Hope Star from Hope, Arkansas on December 8, 1941 · Page 3
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Hope Star from Hope, Arkansas · Page 3

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Hope, Arkansas
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Monday, December 8, 1941
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Page 3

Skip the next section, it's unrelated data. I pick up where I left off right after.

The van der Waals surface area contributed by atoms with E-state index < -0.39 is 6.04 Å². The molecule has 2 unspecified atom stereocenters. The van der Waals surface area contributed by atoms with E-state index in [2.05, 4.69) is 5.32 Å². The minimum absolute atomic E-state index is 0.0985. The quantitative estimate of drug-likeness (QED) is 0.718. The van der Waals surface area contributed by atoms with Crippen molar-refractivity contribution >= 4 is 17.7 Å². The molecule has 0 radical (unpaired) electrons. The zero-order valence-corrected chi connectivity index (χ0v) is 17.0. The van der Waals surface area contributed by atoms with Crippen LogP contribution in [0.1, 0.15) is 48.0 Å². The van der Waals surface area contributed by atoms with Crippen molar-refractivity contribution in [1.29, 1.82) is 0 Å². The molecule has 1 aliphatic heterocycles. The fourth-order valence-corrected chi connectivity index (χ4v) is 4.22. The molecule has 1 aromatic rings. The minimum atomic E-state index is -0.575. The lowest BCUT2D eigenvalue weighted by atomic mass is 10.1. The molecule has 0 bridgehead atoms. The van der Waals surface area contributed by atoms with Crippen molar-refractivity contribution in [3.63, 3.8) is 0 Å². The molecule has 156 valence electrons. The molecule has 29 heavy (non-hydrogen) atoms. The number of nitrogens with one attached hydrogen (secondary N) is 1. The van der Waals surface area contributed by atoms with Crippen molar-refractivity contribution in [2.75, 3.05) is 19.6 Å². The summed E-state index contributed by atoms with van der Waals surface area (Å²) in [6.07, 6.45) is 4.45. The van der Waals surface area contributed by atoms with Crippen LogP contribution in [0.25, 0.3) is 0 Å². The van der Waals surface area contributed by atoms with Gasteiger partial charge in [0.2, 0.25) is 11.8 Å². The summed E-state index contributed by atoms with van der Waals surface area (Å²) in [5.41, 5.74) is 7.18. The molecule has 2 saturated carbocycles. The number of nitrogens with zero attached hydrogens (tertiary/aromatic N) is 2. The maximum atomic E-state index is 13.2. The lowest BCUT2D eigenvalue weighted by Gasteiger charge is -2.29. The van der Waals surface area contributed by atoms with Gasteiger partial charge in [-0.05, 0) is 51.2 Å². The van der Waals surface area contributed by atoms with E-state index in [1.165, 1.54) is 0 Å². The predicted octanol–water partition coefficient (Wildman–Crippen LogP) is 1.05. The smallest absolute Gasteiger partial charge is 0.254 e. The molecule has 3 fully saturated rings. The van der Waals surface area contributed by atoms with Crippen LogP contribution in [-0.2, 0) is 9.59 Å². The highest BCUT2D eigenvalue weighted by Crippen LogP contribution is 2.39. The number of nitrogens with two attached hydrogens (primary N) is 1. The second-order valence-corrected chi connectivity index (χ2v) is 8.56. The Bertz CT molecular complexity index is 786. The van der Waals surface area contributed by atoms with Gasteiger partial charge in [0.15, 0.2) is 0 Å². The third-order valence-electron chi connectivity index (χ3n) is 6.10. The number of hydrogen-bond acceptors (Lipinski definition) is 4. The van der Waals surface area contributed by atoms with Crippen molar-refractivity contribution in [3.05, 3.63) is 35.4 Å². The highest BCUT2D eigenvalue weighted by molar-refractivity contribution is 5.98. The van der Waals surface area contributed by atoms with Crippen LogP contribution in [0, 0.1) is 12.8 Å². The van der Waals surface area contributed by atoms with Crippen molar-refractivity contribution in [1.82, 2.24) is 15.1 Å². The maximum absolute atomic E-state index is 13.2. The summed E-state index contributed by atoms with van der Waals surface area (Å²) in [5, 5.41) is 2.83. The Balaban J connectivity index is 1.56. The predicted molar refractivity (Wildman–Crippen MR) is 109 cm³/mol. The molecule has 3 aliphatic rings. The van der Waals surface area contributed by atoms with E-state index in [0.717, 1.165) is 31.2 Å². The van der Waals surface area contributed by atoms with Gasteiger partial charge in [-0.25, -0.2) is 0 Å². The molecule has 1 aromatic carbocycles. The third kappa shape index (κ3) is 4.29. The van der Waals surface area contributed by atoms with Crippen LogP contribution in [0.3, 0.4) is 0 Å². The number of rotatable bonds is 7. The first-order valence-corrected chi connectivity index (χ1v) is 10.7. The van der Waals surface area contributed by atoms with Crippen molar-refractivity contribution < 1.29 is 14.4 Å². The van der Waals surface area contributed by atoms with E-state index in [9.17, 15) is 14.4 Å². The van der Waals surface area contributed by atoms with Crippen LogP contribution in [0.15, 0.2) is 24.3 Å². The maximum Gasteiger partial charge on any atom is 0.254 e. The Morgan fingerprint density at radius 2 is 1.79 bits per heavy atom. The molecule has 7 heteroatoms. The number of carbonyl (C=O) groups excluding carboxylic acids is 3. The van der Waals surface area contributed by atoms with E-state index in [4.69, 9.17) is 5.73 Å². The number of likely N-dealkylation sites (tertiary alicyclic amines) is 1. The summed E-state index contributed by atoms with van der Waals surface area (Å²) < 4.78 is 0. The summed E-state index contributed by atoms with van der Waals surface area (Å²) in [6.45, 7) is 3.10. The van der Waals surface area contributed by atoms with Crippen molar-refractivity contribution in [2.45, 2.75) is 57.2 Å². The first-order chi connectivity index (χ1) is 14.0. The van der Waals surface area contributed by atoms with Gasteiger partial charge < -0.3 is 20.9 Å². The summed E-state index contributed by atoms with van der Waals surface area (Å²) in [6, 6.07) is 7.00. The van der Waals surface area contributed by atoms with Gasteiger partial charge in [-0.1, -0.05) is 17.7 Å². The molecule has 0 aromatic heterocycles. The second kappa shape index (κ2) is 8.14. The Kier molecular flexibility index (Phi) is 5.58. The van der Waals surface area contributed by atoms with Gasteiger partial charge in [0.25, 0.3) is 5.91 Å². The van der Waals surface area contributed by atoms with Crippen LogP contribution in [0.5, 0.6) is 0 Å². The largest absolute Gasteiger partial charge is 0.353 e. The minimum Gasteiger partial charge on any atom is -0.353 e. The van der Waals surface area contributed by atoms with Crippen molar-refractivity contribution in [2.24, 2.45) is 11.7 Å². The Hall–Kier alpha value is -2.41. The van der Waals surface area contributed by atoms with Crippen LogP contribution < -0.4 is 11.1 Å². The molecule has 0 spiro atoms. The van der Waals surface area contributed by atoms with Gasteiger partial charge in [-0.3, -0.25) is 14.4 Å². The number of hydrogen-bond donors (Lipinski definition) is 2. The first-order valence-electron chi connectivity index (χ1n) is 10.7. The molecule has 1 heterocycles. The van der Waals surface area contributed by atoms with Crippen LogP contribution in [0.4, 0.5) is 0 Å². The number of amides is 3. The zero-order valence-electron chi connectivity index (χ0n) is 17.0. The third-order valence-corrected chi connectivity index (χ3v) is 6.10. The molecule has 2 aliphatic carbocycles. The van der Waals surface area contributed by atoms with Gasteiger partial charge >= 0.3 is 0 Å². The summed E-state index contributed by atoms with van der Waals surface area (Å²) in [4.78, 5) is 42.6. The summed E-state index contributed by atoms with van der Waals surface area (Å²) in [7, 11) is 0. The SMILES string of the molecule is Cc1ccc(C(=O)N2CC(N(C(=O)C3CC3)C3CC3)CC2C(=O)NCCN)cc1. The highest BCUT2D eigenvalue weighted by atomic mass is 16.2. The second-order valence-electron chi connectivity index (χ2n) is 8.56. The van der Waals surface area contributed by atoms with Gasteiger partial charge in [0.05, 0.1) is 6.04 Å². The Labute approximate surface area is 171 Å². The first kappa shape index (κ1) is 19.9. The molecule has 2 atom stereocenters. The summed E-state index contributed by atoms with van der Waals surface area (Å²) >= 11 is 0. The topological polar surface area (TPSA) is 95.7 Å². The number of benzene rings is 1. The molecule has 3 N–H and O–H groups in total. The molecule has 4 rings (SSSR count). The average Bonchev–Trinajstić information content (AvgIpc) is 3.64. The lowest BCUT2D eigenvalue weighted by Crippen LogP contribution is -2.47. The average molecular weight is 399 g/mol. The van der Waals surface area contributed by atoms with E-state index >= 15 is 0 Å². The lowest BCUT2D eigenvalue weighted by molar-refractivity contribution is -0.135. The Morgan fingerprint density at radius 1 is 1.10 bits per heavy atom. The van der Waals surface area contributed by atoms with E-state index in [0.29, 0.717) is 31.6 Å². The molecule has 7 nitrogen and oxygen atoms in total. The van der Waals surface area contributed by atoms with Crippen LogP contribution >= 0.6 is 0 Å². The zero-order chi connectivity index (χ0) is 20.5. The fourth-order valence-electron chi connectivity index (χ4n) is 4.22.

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? Milan Creighton Would Replace Thomsen as University Coach .Former students of the University of Arkansas Monday we >H on record as backers of Milan S. Creighton for I the position of head coach of the Rnzorbacks, replacing Fred Thomsen who th > board of trustees will probably oust in the near future. Lociil backers released the following memorandum oti Crclghtoii: at tJi^lf' Creighton wns a student ' through 1931, where he exported ed o brilliant scholastic and athletic career. A native of Gothenburg, Ne- ornska, his accomplishments .at the University are even more remarkable 0 When it is remembered that Creigh^ ,,r,T' 01 ' kecl his way lhro "gh College Milan .played guard for the Razor- bncks during his Sophomore year, receiving honorable mention for all conference honors at that post, Durf ing his junior and senior seasons, Creighton wos stationed nt the left i ^ hc yeor Wear Schoonover made All American selection, Milan played, his (Schoonover's). end defensively through-out the year. As Captain of the Ruzorbacks in 1930 Creigh$ ton wns awarded all Conference r honors nt left end. Milan's versatility was not restricted to football alone. He was a three year letterman in basketball, being named as All-Conference guard in 1929 and 1930. Milan wns Captain of V the track team during 1929-'30 season f - In 1930 Creighton tied for top honors as having done the most for the University of Arkansas, as a result of which he received a half interest in little Oscar 11, Oscar I hav- ',% ing been awarded to Wear Sehoon- r- over in 1929 for the same honor. In his social life on the Campus he was equally outstanding. Milun was a member of the Sigma Nu social fraternity and the Blue Key national honorary fraternity. » It is appropriate that we mention * a few of Milan's out-standing team mates. Jack Dale, nine years coach at Paragould, now retired to business at Paragould.. Hollis Buckalew, now a promising physician' of the State. f Clyde Von Sickle, present Freshman Coach nt the University. Clarence Geis, present Coach at Little Rock High School. Jo Chambers, formerly of Stuttgart and now a representative for a nationally known sporting goods house. Bull Irwin, of McGehee, a where he is a practicing attorney f' and member of the State Legislature. Dandy Dick Miller, physician at Fay- etleville. Wear Schoonover of Ail- American fame. There are many others. « Continuing further with Creighton's )T football experience, we find that in: 1931-Mllan played end for the Chicago Cardinals in the National Professional football league. The Cardinals were Coached by one of the All- American greats, Ernie Nevers, a H* former student of Pop Warner and *• employed the double wing back formation. 1832-Milan played end for the Cardinals under Jack Chcvigney, one of Knute Rockne's prize pupils, employ/% • ing, quite naturally, the Rockne or T Notre Dame System. 1933 and '34 Milan again played end for the Cardinals but under Paul Schisslar, formerly seven years at Oregon State. Schisslar used the «"» SMort P unt - and box formation. M In 1935 Creighton was called back from the Pacific Coast to find that he had been named the Coach of the Chicago Cardinals himself. The rise of Milan S. Creighton in football ranks is probably better illustrated by 9 an article entitled "Miracle Man of Football" appearing in the Chicago Herald-Examiner in November, 1935, and written by Edgar Munzel. There in may be found the story that Milan Creighton at the ripe old age of twenty-seven became the youngest . i Coach in professional football ranks " and perhaps in College circles, Milan continued as head Coach of the Cardinals until he rectired from ^^^^^^*^^^"™**^**''""^^"*^*?^ M "^^*^^^^^^^^^^^^^^^^^^^^S^B3aB33SBSSB^ByS^^SBS5B3SSSii£SiS Scenes Where the Japanese Struck Without Warning in Pacific Sunday NEA Service t*l«photo ,, JL KM Y AIB FIELD IIEAVILY DAMAGED'BY JAP fcOMftERS - This Is Hickman Fleltl near Pearl Harbor with rows of U. S. Anny bombers poised for takeoff. This picture made two years ago anil now It is reported flint heavy smoke rises from this spot nrid'thnt 350 men were killed when a bomb made a direct hit • on. it •barracks building. ffW^rtg; •*»-••»';• '^-j !._;*„ ...a.— ^**^.***^;. „.j,._it's?*. ^ **£* ».v»v /*L ,.MJ PART OF U. S. PACIFIC FLEET AT ANCHOR NEAR HONOLULU — A small pnrt of the U. S. Pacific fleet rides nt anchor in Lnhnlna Roads ncnr Honolulu, T. II. during recent maneuvers. • JAP BOMBERS STRIKE AT PHILIPPINES' CAP ITAL — Early reports from official sources indicate 'Dial among the objectives of the Japanese bombers attack ing U. S. possessions in the Pacific was the city and navy yard at Manila. The above photo is of the main section o f Manila with the Pasig River in the foreground. OTHES CHAFED SKIN , , «HITC PtlBOLCUM JL__. r WORLD'S LARGEST SELLER AT 5C g 'D SAENGER "RISE AND SHINE' Plus Latest News RIALTO NOW "HENRY AtORICH FOR PRESIDENT" Double Feature TUES - WED - THURS Bette George DAVIS BRENT — in — "The Letter" ALSO — "Wagons Roll at Night" — With — Humphrey Sylviq BOGART SIDNEY the professional game in 1938, after a successful eight year career. Basically, lie employed a single-wing back formation with an unbalanced line, featuring good running and passing game in conjunction with man in motion variations, at times working in a wide open spread formation, which is highly effective and thrilling to watch. A sound fundamentalist, Creighton is a great believer in sahrp tackling and hard and vicious blocking. Creightoai's Cardinals rung up a string of three straight triumphs over the Greenbay Packers in 1935, making a total of five consecutive victories for the Cardinals over the Packers, the first and only time this feat has been accomplished by any professional football team. In January 1936, Milan was named Coach of the professional all-star team which engaged the Greenbay Packers at Kezar Stadium on the Pacimic Coast for .Charity. The following constitute a partial list of dutstanding football players who soared to even greater fame under Milan's leadership: Ral Pangle—Oregon State, outstanding blocker on the Coast. Gaynell Tinsley—La. State All- American end, Frank Patrick—Halfback from Pitt. Dwight Sloan—Arkansas great. Dougal Russel—Kansas State, leading ground gainer, known as Kansas Jack Rabbit. Present assistant at Hot Springs. Mule Dowell—Texas Tech halfback. Al Nichelini—right half from St. Mary's. Jim. Mooney—Georgetown. Dave Cook—Big ten fullback from Illinois. . . . Bill Volok—Tulsa guard, one of the all lime greats. Howard Tipton — Great running guard fronvS. Calf. Lou Goxdon—Tackle from Illinois. Inon Mike Mukulak—All-American Fullback from Uni. of Oregon. Probably greatest defensive fullback of all time. Paul Pardonner—Last of the great drop kickers from Purdue. Pete Peterson—Halfback from Gonzaga. Gil Berry—Halfback from Illinois, now in Hollywood. Jack Bobbins—Great back from Arkansas. Bill Smith—Ail-American end from University of Washington. 1940 saw Milan Creighton return to Arkansas as Coach of the Hot Springs Trojans. Confronted with a lagging spirit and u shortage of material, the Trojans have returned to Coherence prominence and must be reckoned with. A devoted family roan with o fine young daughter and two promising halfbacks in his own ranks,. Milan is a fine personal character and will measure up as a gentleman under any body's definition of the term. As to his fitness for the job 'of head Coach at the University of Arkansas, you are invited to contact any one or more of the following for future reference: Clark Shaughnessy, present Coach of Stanford. Lynn Waldorf, present Coach of Northwestern, Lou Little, present Coach of Colombia. Matty Bell, present Coach of S. M. U. Dutch Meyer, present Coach of T. C. U. D. X. Bible, present Coach of Texas University. Frank Leahy, present Coach of Notre Dame. Fat Hanley, present Coach of Boston University, Biff Jones, present Coach of Nebraska. Bernie Moore, present coach of L. S.U. Buch Shaw, present Coach of Santa Clara. Doc Spears, present Coach of Toledo University. Dick Hanley, ex-Coach of Wyoming. Tiny Thornhill, ex-Coach of Stanford. Tim. Mara, of the New York Giants professionals. Dan Topping of the Brooklyn Dodgers professionals. George Marshall, of the Washington Redskins professionals. Art Rooney of the Pittsburg Steel- ers professionals. Milan S. Creighton at the age of thirty-three offers us the many advantages we are looking for in a new Coach, including a splendid personality, a big naine, football knowledge, and leadership. Benefit Program at Guernsey School There will be a pie supper at the Guernsey hi,gb school auditorium Monday night at 7:30 o'clock, The public is invited. Five Grass Fires in City Monday Morning The Hope Fire Department reported extinguishing five grass 'fires inside the city Monday morning. None of the fires resulted in aiiy damage, it was Nazis Stopped at Moscow Germany Now Doesn't Expect to Take Capital Soon By the Associated Press Adolf Hitler's invasion armies do not expect to capture Moscow this year, a German military spokesman said Monday, as the Russians were reported to be continuing counter offensives by Red army troops north of Hie USSR capital. The spokesman comment—in fact an acknowledgment that Hitler had failec in his boast that Moscow offensive would be the last great decisive campaign of this year—followed the high command's communique declaring: "The continuation of operations ant the manner of the war's conduct in the east will be dictated by winter." The spokesman said the cold was so intense that "even oil freezes -in motorized vehicles." "Our soldiers and officers are trying to take cover," it was said. Previously the Germans had asserted that neither "General Wintei nor General Mud" would hinder Germany's military machine in its onslaught against the Russians. Washburn to Speak at Kiwanis Tuesday Alex. H. Washburn, publisher of The Star, will be the speaker at the Kiwanis club's weekly luncheon Tuesday noon in Hotel Henry, the program committee announced Monday Mr. Washburn will discuss recen' Japanese history leading up to the empire's declaration of war upon the United States Sunday. •»»*•«»• : — Five thousand silk woims must ea' 125 pounds of mulberry leaves to make enough silk for one kimona. NO ASPIRIN FASTER SURER SAFER St. Joseph Aspirin is as pure as money can buy. You simply can't buy aspirin that can do more for you. Demand St. Joseph Aspirin, world's largest seller at lOc. Sold everywhere. Even bigger savings in the big sizes, too 36 tablets lor 20c. 100 tablets, 35c Daisy Dorothy Heard, Editor Telephone Social Calendar Monday, December 8th Circle No. 1 of the Ladies Auxiliary of the First Presbyterian church, luncheon meeting nt the home of Mrs. Ched Hall, 12:30 o'clock. Circle No. 2 of the Ladies' Auxiliary of the First Presbyterian church, Mrs. S. H. Brlant and Mrs. Nick Jewell hostesses, 3 o'clock. Circle No. 3 of the. Ladies' Auxiliary of the First Presbyterian' church, home of Mrs. Lee Foster, 3 o'clock. Circl No. 4 of the Ladies' Auxiliary of the First Presbyterian church, luncheon meeting at the home of Mrs. Tom Brewster, 12 o'clock. A class party for the mmehers of the Euzelian class of the First Baptist Sunday School will be given at the church at 7 o'clock. All members are urged to attend. New officers of the Women's Society of Christian Service will be installed at the regular meeting of the group at the First Baptist Sunday School will be given at the church at 7 o'clock. All members are urged to attend . ' Group 1 of the Women's Council of the First Christian church will meet at the home of Mrs. W. W. Duckett, 3 o'clock. Group 2 of. the Women's Council of the First Christian church will meet at the home of Mrs. W, L. Carter, 3. o'clock. Tuesday, December Dili Mrs. Aubrey Green and Mrs. Barney' Chambers will be hostesses to the members of the Winsome class of the First Baptist church at the home of Mrs. C. D. Dickinson, 1116 South Main street, 7:30 o'clock. Christmas party for the members of the Iris Garden club at the home of Mrs. C. P. Tolleson, 3 o'clock. Associate 'hostesses are Mrs. D. L. Bush, Mrs. Charles Harrell, Mrs. George Waddle, and Mrs. C. Cook. Members of Girl 2 will meet. at the after school. Scout Troop Little House'" Wednesday, December 10th Wednesday Contract bridge club, home of Mrs. E. <j. Wihg- field, 2:30 o'clock. : ." The John Cain chapter of the Danghters of. the Artoerican, ReAro-t. lution will meet »l ihe First Christian church for a final luncheon meeting, 12:45. Hostesses will be-Mrs. R. M. Briant, Mrs. 6. A. Graves, Mrs. R. L. Sear'cy, an'd Mrs. Ralph Burton. 'A program on "A • Tour tit- Our National- Parks" will he presented by Mrs. E. F>. McFaddi'n. •'> •' ' • ' ' ' Thursday, •• December,! Ufa | Girl Scout Trdop No. 7 .-#111 be j entertained by; the new captain, Mrs. Kline Franks at her •, home at 3:30. This will be the Christmas i party for the members. Patq-Mnrrclsbn Betrothal' Revealed at Large, Ten Mrs. V. A. Pate of-Camden and Mrs. Ernest DeLong of Texarkana were hostesses at a lovely tea Sa.tu.r- day afternoon, at the', home of , the former announcing the . engagement and approaching marriage of Miss Jahette Pate and Frederick Gene Harrelson- of Arkadejphia. 1 ' . Miss Pate' is'the daughter of Mr. and Mrs. V. A. Pate of Camden, formerly of Texarkana'and &ope. Mr. Har- relson.is the son, of Mrs. R. T. .Harrelson of Arkadelphia. For the' occasion the DeLong home was artistically decorated with beautiful yellow ^-arid white chrysanthemums.- In the dining room the lace- draped table was centered with a silver bowl' of yellow chrysanthemums flanked by glowing tapers. Guests were greeted by Mrs. Pate, Mrs. DeLong, Miss Pate, Mrs. Harrelson; Miss Rebecca Harrelson (Marshall, Texas) sister'of the bride-groom elect, -and Mrs'. '.Dana Blocker, who will be her sister's only attendant in the wedding. , Presiding at the-tea urn was Mrs. Robert Clark Banks ,of Horatio, Ark. She was assisted -by Miss Edith Olive James, Mrs. Berthram Hopkins, and Miss Fay - Hamilton of Arkadelphia. Goodbys were'saBd to Mrs. James H. Jones pf Hope and'Camden. The; approaching wedding wil^ be solemnized on December, 27 at the home bf"Mr S . Persona ) Menf ?€Jn ' Mrs. Teddy Jones of Little Rock is a guest in Ihe home of her parents, Mr. Dnd Mrs Dan Godbold. -0- Mr. and Mrs. Jess Davis spent the Week-end with Mrs, Davis' jarents, Di. and Mrs O. J. Wade, at Central college, Conway. -O- Ebb Johnson, U. S. N. R., who has been the guest of Mr. and Mrs. G. E. Coop for the past several days, left Sunday night for his naval base at Norfolk, Va. ktflief pM in _a- Mr. and Mrs, d, 8. Little Rock are guests <ot and friends in the city. _Q- Mr. and Mrs. Vincent children, Jane and Vincent, _,. arkana and Mr. and Mrs. Paul<*l brick and son, Carltoni of )Pil spent Sunday with Mr. and E. Coop and other relatives.^ Miss Mary Shull returned , home in Lonoke Saturday visit with Miss Ruth Taylor. Sheil turns to Washington this weehff* don't worry •_ mother! * if your boy or iirl just won't eat. If Te«e- tables and other foods necessary for'health cause daily argument!. Maybe their, appetite needs encouragement. Vitamin BI and .Iron in pleasant-tasting V1NOL helpi promote appetite. A»k your druggist for VINOL, John Pi Cox "Drug Co. v , N0THW0 ' r '. Hits THE SMt CAMELS FOR MORE THEY TASTES* GOOD 'NICOTINE IN THES/VtOf; 'THE SMOKE OF SLOWER-BURNINC CAMELS CONTAIN^ 28% LESS NICOTIN than the, average ,of the 4 other' largest-selling cigarettes tested—,less than nny of them—according-to independent scientific tests of the smoke itself! CAMEL .THE CIGARETTE OF COSTLIER TOBACCOS The 42 Ford is the Best Looking, Best Biding, Best If mining Low Priced Car ever Built Choice of Sixes or Eight* FORD is New far APVIRTOIMENT